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CEI Logo Classical Swine Fever in the Republic of Korea

Impact Worksheet, April 22, 2002


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Summary:

On April 18, 2002 an outbreak of classical swine fever (CSF) in the Cheolwon county, Gangwon Province, Republic of Korea (ROK) was reported to the OIE. CSF has not been reported since 1999 in the ROK. The ROK has pursued a CSF eradication program since 1997. Quarantine measures including restriction of movement, disinfection of surrounding areas, depopulation and burial of all swine on the infected farm are being pursued according to Ministry of Agriculture and Forestry (MAF) procedures. At this time, the source of the infection is not known.

The ROK had approximately one percent of world stocks and one percent of world swine production in 2001. They are a minimal exporter of live pigs and pig meat, primarily to Russia, the Philippines, and Hong Kong. The USDA does not recognize the Republic of Korea as free of CSF or foot and mouth disease; therefore, t he US imported no relevant live animals or animal products from the ROK during 2000, 2001, or January and February of 2002.

The US is a leading trading partner with the ROK importing advanced electronic components, telecommunications equipment, automobiles, steel and other mid-grade quality consumer electronics. The upcoming World Cup Soccer (football) tournament in May and June is expected to focus attention on the issue of reunification with the Democratic People’s Republic of Korea.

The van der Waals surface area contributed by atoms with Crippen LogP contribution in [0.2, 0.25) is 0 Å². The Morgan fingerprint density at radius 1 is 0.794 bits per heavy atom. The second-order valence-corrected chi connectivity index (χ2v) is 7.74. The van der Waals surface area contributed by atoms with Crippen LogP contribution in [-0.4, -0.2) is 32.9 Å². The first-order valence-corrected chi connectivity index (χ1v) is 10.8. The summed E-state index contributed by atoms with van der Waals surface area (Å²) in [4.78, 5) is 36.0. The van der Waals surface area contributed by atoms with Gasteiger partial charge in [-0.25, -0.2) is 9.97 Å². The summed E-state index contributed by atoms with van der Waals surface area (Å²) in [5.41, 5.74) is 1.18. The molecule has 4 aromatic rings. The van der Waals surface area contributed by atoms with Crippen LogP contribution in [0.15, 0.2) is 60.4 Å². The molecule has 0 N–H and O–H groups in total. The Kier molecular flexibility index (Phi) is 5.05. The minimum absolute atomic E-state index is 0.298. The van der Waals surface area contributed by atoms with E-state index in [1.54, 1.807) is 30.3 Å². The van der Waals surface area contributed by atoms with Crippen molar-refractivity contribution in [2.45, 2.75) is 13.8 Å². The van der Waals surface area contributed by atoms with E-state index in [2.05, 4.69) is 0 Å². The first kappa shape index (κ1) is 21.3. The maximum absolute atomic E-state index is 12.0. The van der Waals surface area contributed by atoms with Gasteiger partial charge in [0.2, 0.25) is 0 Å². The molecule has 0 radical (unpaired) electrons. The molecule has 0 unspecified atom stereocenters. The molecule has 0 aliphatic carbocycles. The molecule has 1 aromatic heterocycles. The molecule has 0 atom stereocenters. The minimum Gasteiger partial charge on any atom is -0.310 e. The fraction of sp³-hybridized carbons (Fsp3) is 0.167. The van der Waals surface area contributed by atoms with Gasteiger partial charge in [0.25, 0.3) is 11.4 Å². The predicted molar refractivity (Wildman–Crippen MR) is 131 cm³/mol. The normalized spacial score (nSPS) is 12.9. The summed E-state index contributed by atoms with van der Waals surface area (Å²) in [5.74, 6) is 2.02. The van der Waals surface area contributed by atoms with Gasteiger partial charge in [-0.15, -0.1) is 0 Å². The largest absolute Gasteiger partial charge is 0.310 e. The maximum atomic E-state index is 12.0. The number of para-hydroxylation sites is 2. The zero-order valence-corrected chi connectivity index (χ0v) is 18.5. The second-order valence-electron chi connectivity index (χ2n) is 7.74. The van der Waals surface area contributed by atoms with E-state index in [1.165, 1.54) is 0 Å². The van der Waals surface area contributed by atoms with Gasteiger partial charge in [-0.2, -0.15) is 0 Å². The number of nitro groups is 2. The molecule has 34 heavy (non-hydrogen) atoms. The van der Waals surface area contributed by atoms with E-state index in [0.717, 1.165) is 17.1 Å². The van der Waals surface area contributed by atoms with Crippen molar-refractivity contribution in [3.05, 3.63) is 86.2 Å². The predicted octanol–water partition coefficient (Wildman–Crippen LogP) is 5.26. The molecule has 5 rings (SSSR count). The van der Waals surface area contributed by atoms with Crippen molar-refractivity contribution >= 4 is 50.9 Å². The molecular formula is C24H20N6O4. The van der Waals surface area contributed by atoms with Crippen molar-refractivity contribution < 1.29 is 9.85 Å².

CSF Korea

How extensive is the situation in the affected country and what was the country’s disease status prior to the outbreak?

An outbreak of CSF was reported to the OIE on April 18, 2002. The outbreak was in the Gimwha sub-county, Cheolwon county, Gangwon province Republic of Korea. The site of the outbreak is in the northern part of the country near the demilitarized zone (see flag on map). A representative of the National Veterinary Research and Quarantine Service (NVRQS) visited the farm on April 17 and CSF was confirmed that day through clinical, post-mortem and laboratory diagnosis.

As of April 22, only one site had been confirmed as being infected and the source of the infection was not known. The ROK MAF is now conducting a trace-back survey on the movement of swine and visitors to the farm. Movement restrictions are in place for a 10 km radius of the infected site and will continue for 40 days within 3 km of the infected site.

The ROK has been pursuing a CSF eradication program since 1997, and the last reported case of CSF in the ROK was in August 1999. Vaccinations were suspended in Gangwon province in January 2001, and nationwide vaccinations were suspended in December 2001. The USDA does not recognize the Republic of Korea as free of CSF or foot and mouth disease.

Source: OIE Disease Information Report; Press Release, April 18, 2002, ROK Animal Health Division/MAF

What is the Republic of Korea’s production and trade in affected animals and animal products?